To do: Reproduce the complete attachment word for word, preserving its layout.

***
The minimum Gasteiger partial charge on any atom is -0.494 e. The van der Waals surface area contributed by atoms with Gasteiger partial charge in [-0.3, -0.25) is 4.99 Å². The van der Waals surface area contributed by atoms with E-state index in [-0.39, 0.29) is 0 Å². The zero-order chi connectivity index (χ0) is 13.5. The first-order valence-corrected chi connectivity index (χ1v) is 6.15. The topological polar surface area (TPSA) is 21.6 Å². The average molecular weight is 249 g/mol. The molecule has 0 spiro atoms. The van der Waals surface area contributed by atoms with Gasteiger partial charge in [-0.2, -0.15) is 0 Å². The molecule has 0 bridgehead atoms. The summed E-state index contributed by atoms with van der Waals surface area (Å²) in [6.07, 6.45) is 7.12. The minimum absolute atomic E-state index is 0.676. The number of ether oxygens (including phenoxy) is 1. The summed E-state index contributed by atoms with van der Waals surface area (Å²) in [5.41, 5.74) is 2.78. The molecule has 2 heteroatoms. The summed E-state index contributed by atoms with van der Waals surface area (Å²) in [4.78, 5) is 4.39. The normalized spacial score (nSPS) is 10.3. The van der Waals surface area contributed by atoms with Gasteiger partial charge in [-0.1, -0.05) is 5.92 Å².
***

The minimum Gasteiger partial charge on any atom is -0.494 e. The van der Waals surface area contributed by atoms with Gasteiger partial charge in [-0.3, -0.25) is 4.99 Å². The van der Waals surface area contributed by atoms with E-state index in [-0.39, 0.29) is 0 Å². The zero-order chi connectivity index (χ0) is 13.5. The first-order valence-corrected chi connectivity index (χ1v) is 6.15. The topological polar surface area (TPSA) is 21.6 Å². The average molecular weight is 249 g/mol. The molecule has 0 spiro atoms. The van der Waals surface area contributed by atoms with Gasteiger partial charge in [-0.2, -0.15) is 0 Å². The molecule has 0 bridgehead atoms. The summed E-state index contributed by atoms with van der Waals surface area (Å²) in [6.07, 6.45) is 7.12. The minimum absolute atomic E-state index is 0.676. The number of ether oxygens (including phenoxy) is 1. The summed E-state index contributed by atoms with van der Waals surface area (Å²) in [5.41, 5.74) is 2.78. The molecule has 2 heteroatoms. The summed E-state index contributed by atoms with van der Waals surface area (Å²) in [4.78, 5) is 4.39. The normalized spacial score (nSPS) is 10.3. The van der Waals surface area contributed by atoms with Gasteiger partial charge in [-0.1, -0.05) is 5.92 Å².